Front Page Detectives

Alaska's Arctic Rivers Turning Alarmingly Bright Orange Color, Raising Fears of Ecosystem Disaster

'Alarming' Phenomenon Turning Alaska's Rivers Bright Orange
Source: United States Geological Survey

An orange tributary of the Kugororuk River

Dec. 26 2023, Published 1:01 p.m. ET

Link to FacebookShare to XShare to Email

The pristine arctic rivers of Alaska are experiencing a striking transformation, as their once-clear waters are turning an alarmingly vivid orange hue, prompting concern among scientists.

The phenomenon is particularly pronounced in the Brooks Range, a sprawling 700-mile mountain range extending from northern Alaska into Canada's Yukon Territory. Over the past five to 10 years, at least 75 rivers and streams in this region have taken on a bright orange tint, according to Scientific American.

Article continues below advertisement

The leading explanation for the phenomenon points to climate change-induced thawing of permafrost. As per Scientific American, the discoloration results from oxidizing iron and sulfuric acid, indicating elevated concentrations of heavy metals in the rivers. The oxidation of minerals in the soil may also be reducing the water's pH, making it more acidic.

The consequences of the altered pH levels on the intricate river ecosystem remain uncertain, raising concerns among scientists about the potential leaching of toxic metals. This, in turn, could pose a threat to aquatic life and downstream communities that rely on these rivers for sustenance and drinking water.

Becky Hewitt, an environmental studies professor at Amherst College involved in investigating the phenomenon, expressed her concern over the pH issue, emphasizing its alarming nature, as reported by Popular Science.

While scientists have identified the mechanisms behind the rust-colored waters, the specific cause of contamination had been unclear until recently.

Article continues below advertisement

An ongoing study is seeking to document these occurrences, their timing and the factors contributing to them by analyzing stream chemistry and testing hypotheses related to their origin.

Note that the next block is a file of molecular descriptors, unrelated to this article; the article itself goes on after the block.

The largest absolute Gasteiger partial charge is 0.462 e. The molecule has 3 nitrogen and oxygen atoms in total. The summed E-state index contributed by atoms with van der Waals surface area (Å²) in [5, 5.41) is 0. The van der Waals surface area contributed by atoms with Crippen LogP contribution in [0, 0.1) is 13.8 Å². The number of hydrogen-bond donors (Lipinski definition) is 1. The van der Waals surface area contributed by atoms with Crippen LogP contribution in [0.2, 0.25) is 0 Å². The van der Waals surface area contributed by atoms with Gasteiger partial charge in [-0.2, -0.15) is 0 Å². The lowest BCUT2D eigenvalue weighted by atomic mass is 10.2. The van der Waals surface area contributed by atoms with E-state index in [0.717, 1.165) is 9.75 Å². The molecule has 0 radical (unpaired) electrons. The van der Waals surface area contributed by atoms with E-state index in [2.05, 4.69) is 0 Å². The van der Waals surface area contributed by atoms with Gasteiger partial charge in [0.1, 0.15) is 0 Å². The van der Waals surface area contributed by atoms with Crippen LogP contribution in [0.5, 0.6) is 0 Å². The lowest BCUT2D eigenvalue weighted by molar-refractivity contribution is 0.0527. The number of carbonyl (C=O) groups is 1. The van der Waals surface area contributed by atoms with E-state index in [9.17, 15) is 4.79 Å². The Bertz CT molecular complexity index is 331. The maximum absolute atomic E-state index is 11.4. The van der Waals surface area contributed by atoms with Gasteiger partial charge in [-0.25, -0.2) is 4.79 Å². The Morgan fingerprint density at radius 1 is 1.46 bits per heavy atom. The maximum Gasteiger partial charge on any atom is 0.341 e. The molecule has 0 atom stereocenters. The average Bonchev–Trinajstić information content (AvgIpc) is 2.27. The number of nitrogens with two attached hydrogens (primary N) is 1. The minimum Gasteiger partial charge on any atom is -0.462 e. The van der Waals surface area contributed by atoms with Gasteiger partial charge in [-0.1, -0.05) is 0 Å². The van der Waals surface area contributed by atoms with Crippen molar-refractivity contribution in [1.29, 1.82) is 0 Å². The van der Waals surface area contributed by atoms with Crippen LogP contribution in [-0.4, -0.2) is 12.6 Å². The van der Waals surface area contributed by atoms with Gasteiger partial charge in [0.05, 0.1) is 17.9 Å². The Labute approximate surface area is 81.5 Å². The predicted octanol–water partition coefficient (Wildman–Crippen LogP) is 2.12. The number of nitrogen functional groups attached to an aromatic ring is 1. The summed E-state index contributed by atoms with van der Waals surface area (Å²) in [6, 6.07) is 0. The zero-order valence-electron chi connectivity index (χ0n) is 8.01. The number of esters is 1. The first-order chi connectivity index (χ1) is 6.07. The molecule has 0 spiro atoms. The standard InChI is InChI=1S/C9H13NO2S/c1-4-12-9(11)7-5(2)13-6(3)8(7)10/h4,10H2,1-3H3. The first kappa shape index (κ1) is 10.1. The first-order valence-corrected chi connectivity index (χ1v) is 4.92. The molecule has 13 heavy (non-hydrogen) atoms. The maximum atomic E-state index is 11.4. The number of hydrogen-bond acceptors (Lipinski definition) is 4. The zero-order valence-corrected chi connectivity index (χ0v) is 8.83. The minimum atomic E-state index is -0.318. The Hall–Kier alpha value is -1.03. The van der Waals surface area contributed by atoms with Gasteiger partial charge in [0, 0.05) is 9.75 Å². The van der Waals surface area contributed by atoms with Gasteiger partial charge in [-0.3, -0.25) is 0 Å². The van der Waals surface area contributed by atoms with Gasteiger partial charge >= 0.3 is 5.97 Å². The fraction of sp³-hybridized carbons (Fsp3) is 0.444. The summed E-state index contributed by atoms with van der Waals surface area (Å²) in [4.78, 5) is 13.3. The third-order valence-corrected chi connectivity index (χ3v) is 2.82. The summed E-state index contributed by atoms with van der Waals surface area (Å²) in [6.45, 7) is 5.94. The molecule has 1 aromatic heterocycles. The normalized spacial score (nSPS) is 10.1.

The United States Geological Survey is overseeing this research, which aims to explore the connections between warming and thawing landscapes, and the potential repercussions for downstream water quality and ecosystems.

Breaking News

The National Parks Service (NPS) emphasized the accelerated warming of the Arctic, outpacing other global regions, with significant consequences for both terrestrial and aquatic ecosystems.

Roman Dial, a researcher and professor of biology and mathematics at Alaska Pacific University, highlighted the severity of the issue, describing affected streams as not only stained but so acidic that they could “curdle your powdered milk,” Popular Science reported.

Article continues below advertisement

Never miss a story — sign up for the Front Page Detectives newsletter. Be on the scene the moment news breaks.

Despite initial suspicions of acid mine waste, researchers determined that the rusty discoloration originated from the land itself.

One theory attributes the phenomenon to acid-rock drainage, suggesting that permafrost thaw exposes bedrock, releasing sulfuric acid and iron. Another hypothesis, known as the "wetlands hypothesis," suggests that thaw-activated soil bacteria produce soluble iron, contributing to the rusty color.


Become a Front Page Detective

Sign up to receive breaking
Front Page Detectives
news and exclusive investigations.

More Stories

Opt-out of personalized ads

© Copyright 2024 Empire Media Group, Inc. Front Page Detectives is a registered trademark. All Rights Reserved. People may receive compensation for some links to products and services on this website. Offers may be subject to change without notice.